DECLARATION OF PATIENT CONSENT

The authors certify that they have obtained all appropriate patient consent forms. In the form, the patient has given his consent for his images and other clinical information to be reported in the journal. The patient understand that his name and initial will not be published and due efforts will be made to conceal her identity, but anonymity cannot be guaranteed.

REFERENCES

1. American Psychiatric Association. Diagnostic and Statistical Manual of Mental Disorders,Arlington, VA: American Psychiatric Association; 2013.

2. National Survey on Drug Use and Health: Detailed Tables. Substance Abuse and Mental Health Administration, Rockville, MD; 2016.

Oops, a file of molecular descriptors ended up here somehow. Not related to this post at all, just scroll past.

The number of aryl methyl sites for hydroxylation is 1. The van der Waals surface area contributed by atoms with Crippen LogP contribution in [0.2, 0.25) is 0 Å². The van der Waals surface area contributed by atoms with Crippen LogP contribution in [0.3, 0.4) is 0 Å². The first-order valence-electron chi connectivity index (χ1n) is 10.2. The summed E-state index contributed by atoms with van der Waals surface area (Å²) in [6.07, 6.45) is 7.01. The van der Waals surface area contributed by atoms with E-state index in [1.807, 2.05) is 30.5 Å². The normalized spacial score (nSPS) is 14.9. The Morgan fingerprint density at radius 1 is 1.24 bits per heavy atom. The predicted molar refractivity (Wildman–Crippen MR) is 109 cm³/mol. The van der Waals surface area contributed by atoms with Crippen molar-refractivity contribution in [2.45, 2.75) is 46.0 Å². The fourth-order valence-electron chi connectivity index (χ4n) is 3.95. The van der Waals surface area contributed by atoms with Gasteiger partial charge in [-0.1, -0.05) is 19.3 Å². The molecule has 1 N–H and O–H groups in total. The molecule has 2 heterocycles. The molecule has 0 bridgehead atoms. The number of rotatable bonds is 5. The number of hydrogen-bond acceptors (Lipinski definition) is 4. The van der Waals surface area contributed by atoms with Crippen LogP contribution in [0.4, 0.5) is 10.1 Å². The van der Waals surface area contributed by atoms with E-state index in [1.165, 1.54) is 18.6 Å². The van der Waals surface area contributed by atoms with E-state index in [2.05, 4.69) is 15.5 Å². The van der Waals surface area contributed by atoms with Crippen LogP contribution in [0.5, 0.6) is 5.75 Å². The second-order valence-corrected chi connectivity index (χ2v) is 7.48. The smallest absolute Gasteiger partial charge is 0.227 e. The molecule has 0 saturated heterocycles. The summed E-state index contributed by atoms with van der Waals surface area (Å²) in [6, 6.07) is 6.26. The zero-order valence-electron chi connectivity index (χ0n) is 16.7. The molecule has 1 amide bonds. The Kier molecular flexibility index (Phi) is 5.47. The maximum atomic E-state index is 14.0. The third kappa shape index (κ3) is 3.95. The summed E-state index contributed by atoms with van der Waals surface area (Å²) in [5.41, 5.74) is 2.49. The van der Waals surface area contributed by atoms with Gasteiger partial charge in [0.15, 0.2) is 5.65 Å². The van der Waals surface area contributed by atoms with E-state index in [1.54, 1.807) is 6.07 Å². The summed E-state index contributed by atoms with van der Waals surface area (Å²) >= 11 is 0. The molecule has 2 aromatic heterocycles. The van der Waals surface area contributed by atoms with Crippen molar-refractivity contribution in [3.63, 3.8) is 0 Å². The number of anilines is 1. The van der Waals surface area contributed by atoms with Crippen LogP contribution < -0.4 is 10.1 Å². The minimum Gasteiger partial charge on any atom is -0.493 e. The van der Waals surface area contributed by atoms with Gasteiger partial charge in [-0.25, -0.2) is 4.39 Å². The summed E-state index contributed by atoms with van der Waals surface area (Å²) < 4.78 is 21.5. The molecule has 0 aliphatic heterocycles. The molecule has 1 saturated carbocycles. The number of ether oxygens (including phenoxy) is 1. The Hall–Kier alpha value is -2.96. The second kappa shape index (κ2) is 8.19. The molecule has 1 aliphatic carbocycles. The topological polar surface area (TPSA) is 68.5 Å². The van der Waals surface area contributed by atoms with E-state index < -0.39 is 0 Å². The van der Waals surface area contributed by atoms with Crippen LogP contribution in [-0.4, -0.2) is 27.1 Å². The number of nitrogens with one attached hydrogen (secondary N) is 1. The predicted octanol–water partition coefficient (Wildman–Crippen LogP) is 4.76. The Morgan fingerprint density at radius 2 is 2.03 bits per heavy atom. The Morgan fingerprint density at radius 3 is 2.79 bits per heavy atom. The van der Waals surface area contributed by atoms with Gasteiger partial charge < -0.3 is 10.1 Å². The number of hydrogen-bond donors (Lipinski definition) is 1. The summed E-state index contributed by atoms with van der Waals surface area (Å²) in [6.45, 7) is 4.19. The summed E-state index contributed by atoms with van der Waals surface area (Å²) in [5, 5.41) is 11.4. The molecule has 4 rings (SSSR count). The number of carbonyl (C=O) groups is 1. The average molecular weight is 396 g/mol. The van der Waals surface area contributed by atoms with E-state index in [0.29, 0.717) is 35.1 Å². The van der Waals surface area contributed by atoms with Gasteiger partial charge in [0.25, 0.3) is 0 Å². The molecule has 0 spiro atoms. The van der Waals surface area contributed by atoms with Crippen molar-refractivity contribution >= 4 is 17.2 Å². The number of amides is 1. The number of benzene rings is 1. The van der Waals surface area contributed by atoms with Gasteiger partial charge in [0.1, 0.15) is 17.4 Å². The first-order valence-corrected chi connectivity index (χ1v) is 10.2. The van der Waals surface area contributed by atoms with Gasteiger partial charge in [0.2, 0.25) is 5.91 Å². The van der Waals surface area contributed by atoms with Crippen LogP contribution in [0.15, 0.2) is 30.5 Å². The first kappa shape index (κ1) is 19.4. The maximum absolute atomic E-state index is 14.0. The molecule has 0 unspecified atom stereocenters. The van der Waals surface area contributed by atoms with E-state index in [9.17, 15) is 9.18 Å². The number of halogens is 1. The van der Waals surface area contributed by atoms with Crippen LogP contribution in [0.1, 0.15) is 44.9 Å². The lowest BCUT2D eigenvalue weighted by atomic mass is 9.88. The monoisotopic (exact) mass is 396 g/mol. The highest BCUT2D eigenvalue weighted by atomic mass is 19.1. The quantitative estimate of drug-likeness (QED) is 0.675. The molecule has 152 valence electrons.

3. Sharma B, Bruner A, Barnett G, Fishman M. Opioid Use Disorders. Child Adolesc Psychiatr Clin N Am 2016 Jul;25(3):473–487. DOI: 10.1016/j.chc.2016.03.002.

4. Townsend MC. Psychiatric Mental Health Nursing,New Delhi: Jaypee Medical Publishers; 2007.

5. Videbeck SL. Psychiatric Mental Health Nursing,Philadelphia: Lippincott Williams and Wilkins; 2006.

6. Stuart G. Principles and Practice of Psychiatric Nursing, Mosby Publication; 2004.

7. Ahuja N. A short Textbook of Psychiatry,New Delhi: Jaypee Brothers Publication; 2002.

8. Lalitha K. Textbook of Psychiatric Nursing, 1st ed.Bangalore; 2004.

9. Dole VP, Nyswander M, Kreek MJ. Narcotic blockade. Arch Intern Med 1996;118:304–309.

10. Videbeck SL. Psychiatric Mental Health Nursing,Philadelphia: Lippincott Williams and Wilkins; 2006.